The opinion of the court was delivered by: WEINFELD
This is a motion by two surety companies pursuant to Rule 46(e)(2) of the Federal Rules of Criminal Procedure to set aside the forfeiture of bonds posted by them to secure the appearance of the defendant, Michael Burnett, who, together with a co-defendant, was charged with a scheme and artifice to defraud by means of mail and wire communications. Burnett, who had a substantial prior criminal record, including a bail-jumping conviction, originally was held in $ 500,000 bail fixed by a Magistrate of this Court. Thereafter, following the assignment of the case to this Court, upon successive applications on behalf of defendant, the bail was reduced to $ 200,000. The defendant was released pending trial when the amount of the bail was furnished by the movants. As collateral, the sureties received a condominium apartment and other real estate in Florida owned by the defendant's former wife, Pauline Raymond, and the Texas residence of a business associate of his son-in-law, James Faulk. The movants urge that if the forfeiture is not vacated or reduced the burden of loss will fall principally upon those who gave the collateral.
A background reference: the charge against defendant involved fraud centering about foreign currency transactions. Necessary witnesses were located in foreign countries and presented unusual problems in trial preparation. Substantial costs were incurred by the Government in the course of the grand jury investigation and preparation for trial. Several foreign business men and banking and foreign officials flew to the United States on more than one occasion at Government expense. In addition, several witnesses traveled to New York from other parts of the United States. The Assistant United States Attorney traveled abroad in advance of trial to interview witnesses and to persuade a number whose testimony was vital to a successful prosecution to appear here for trial since they were beyond the subpoena power of the court.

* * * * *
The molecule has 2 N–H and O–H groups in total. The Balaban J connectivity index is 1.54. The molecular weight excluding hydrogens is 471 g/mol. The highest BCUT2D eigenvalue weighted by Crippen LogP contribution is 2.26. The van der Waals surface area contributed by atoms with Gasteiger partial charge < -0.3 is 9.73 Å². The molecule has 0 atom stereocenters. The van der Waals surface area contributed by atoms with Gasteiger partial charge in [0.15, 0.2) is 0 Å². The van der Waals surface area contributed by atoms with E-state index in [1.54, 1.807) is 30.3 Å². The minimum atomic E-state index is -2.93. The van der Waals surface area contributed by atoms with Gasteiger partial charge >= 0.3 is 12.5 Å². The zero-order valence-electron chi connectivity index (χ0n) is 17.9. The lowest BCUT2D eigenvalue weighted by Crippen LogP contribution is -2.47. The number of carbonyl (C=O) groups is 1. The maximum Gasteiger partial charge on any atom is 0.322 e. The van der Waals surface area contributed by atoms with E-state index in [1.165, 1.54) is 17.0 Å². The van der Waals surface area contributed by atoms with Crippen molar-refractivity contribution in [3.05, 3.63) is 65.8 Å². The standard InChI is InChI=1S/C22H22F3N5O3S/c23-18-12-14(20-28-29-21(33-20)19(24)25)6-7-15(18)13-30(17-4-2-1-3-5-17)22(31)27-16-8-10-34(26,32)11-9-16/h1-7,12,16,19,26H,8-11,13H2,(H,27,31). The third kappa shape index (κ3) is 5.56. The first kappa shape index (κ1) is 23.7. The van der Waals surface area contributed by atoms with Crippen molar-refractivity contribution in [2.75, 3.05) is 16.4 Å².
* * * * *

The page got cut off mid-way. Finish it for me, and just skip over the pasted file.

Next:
After numerous motions made on behalf of defendant, the case was set for trial for April 2, 1979 in the hearing and presence of the defendant. Specific instructions were directed to him and his attorney to be prompt in attendance so that the trial could proceed with dispatch. On the morning set for trial, eight witnesses from foreign countries were here prepared to testify. The case was ready to go forward but defendant failed to appear. It is unnecessary for the purpose of this motion to state the circumstances attendant upon his nonappearance except to note that there is no doubt it was deliberate, calculated and wilful. It was an endeavor to obstruct or impede the administration of justice since defendant was aware that in large measure a successful prosecution turned upon the testimony of defrauded victims, the foreign witnesses, and the prospect of their returning for trial on another occasion was dim to say the least. The Government's estimate of the expenses for pretrial activities, trial preparation and subsequently for the apprehension of the defendant totals in excess of $ 100,000.